At the PHI Protection Network Conference in Philadelphia this week, FBI officials and security consultants described the increasing threat from ransomware and how some healthcare providers are responding.
The recent and highly publicized Hollywood Presbyterian Medical Center ransomware event may be just the tip of the iceberg. “The criminals got paid for doing that with very little risk,” said James Christiansen, vice president for information risk management at Optiv Inc. “We are going to see a lot more of that.” In fact, several people at the conference told anecdotal stories of hospital systems responding to ransomware attacks. Since they don’t involve the “exfiltration” of patient data, health systems are under no regulatory requirement to make these attacks public.
Ben Stone, an FBI supervisory special agent who heads up the cyber criminal squad in the FBI’s Philadelphia Office, said the criminals using Cryptowall 4.0 to encrypt and hold health system files for ransom have evolved their tactics. Originally, it was easier to determine which files were affected. “Now you have no ideas of the files and folder names, so you don’t even know what you have lost,” he said. Also, he said, the attacks used to be untargeted. “But now my belief is that it they are specific and targeted.” Stone said one of the biggest challenges the FBI faces is that the really bad stuff is going on overseas in places like the Russian part of the Ukraine, and other countries where U.S. officials get little cooperation from law enforcement.
The criminals also have grown more sophisticated at “social engineering” to determine which individuals to target with phishing campaigns, and how to make a deceptive e-mail seem realistic, so employees will click on an attachment with malware. One ploy that is running rampant during tax season involves hackers “spoofing” the chief financial officer’s e-mail address and asking someone in accounts payable to send them all the employees’ W-2 forms. Employees comply without thinking, he said. “It is human nature to do what a boss is asking you to do.”
Jonathan Fairtlough, managing director for Kroll Cybersecurity and a former Los Angeles County Prosecutor working on high-tech crimes, explained why the ransomware situation is getting worse. Once the attackers get access to your network, they can use internal tools you have in place to turn off backups and antivirus, and then do the encryption. “They are making so much money that they are expanding and choosing targets for whom loss of data is unacceptable,” he said.
“It is spreading and so laser-focused on healthcare organizations because the systems in a healthcare structure are disorganized, and poor at talking to each other,” Fairtlough said. Another industry weakness is the large number of mergers and acquisitions happening. When a well-run IT shop buys a smaller group, the IT integration starts, and the larger organization finds it has inherited older devices and risky practices and brought them into its network, he said.
Keith Fricke, the principal consultant for tw-Security, described some experiences he has had in the trenches helping health systems dealing with ransomware. Initially, help desks get a call from users getting error messages that files wouldn’t open. This would leave two files, one in txt and one html with messages you had been hacked and instructions on how to pay, said Fricke, who was formerly CISO at Mercy Health System (formerly known as Catholic Health Partners and an information security manager at Cleveland Clinic Community Hospitals.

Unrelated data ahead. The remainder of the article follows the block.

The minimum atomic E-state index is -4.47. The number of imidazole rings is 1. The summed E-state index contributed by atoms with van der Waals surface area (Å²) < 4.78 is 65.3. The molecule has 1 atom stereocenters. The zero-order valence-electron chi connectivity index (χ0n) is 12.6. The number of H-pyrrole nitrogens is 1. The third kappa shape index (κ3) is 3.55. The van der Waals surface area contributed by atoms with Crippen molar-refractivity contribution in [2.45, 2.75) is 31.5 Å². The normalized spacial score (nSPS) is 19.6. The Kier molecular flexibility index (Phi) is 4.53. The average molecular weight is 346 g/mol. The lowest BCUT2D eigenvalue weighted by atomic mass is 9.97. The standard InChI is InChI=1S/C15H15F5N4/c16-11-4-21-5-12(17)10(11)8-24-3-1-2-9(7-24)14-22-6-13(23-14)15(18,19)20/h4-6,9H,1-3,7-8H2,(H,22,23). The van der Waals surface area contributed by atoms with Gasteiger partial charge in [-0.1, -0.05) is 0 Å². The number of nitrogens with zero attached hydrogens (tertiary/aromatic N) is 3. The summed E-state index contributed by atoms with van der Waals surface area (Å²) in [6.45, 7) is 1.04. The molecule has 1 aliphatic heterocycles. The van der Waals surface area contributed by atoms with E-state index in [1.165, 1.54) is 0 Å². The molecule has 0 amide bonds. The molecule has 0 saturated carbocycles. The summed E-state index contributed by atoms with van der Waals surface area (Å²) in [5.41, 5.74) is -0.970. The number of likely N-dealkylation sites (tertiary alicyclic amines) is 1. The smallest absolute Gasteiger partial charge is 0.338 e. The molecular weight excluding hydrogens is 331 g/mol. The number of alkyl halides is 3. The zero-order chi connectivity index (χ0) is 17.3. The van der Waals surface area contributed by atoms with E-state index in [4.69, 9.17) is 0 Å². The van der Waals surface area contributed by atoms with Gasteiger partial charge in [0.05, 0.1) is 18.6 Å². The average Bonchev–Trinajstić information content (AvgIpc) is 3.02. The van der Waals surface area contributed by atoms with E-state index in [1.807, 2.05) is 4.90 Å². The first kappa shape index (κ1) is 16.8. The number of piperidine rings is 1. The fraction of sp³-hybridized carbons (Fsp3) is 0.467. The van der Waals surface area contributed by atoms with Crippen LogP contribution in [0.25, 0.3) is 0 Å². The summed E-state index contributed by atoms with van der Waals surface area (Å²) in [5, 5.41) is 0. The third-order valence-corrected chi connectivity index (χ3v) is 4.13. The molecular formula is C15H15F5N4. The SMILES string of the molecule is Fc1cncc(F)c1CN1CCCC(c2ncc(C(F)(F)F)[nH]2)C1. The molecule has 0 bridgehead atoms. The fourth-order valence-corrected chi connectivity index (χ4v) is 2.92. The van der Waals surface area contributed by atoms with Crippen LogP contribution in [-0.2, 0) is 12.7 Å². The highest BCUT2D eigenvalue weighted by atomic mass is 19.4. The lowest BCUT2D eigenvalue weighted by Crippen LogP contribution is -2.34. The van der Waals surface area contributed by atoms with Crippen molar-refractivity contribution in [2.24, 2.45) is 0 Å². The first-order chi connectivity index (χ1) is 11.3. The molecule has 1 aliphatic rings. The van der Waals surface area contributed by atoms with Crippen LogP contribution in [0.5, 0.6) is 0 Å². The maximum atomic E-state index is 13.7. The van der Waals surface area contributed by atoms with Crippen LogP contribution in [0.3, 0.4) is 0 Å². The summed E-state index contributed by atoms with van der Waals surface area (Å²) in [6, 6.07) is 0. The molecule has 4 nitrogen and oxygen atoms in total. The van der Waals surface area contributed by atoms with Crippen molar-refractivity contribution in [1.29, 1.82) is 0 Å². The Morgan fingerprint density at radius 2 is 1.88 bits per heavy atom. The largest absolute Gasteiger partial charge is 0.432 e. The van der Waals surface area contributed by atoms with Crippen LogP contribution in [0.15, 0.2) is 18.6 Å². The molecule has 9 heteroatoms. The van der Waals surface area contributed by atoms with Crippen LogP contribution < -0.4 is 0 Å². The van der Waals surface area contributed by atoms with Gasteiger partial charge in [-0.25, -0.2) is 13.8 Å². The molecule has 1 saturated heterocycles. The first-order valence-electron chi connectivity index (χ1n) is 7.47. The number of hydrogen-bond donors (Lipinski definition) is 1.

His team did a triage process and confirmed there were 42,000 files encrypted that they had to recover. By looking at the metadata, they could see a list of files, date modified and by whom. That became a key step in containment and cleanup. They found the workstation and user credentials used, and quickly unplugged that workstation, identified all files encrypted and restored from backup, then began the investigation into how it got infected.
The next time they dealt with it, in patient financial services, the attackers had removed the metadata, so they couldn’t easily tell which files have been touched, and there was no information about the last person to touch it or the creation date. The only option, he said, was to unplug all the workstations, and bring in a SWAT team to find which were infected. It took 16 hours to recover and resume business the next day.
Fricke said one thing he worries about is the potential for patient portals to spread infections in “watering hole” attacks. That is, if a patient’s home PC gets infected with malware, by coming to the portal they may spread the infection to the health system and other users. “I am telling people to have extra diligence when partnering with a vendor on a portal solution, whether they are hosting it or not. I think this is coming as an attack vector. The patients will want to blame the hospital, and you will spend time and money proving it started with the individual’s PC. IT is a train wreck waiting to happen.”
Fricke offered a hand-out with 10 recommendations for reducing the risk of ransomware, including:
• Educating the workforce.
• Ban all personal webmail and surfing on corporate devices.
• Implement a data backup plan with a longer retention cycle. (The longer the timespan between the last full backup copy and the ransom demand, he said, the greater the odds are that the organization cannot fully recover from backups alone, thus being forced to pay the ransom. Require the workforce to store all work-related data on a network drive rather than a local hard drive.
• Create incident response procedures, with specific playbooks to address the most common types of attacks. Conduct a tabletop exercise or drill.
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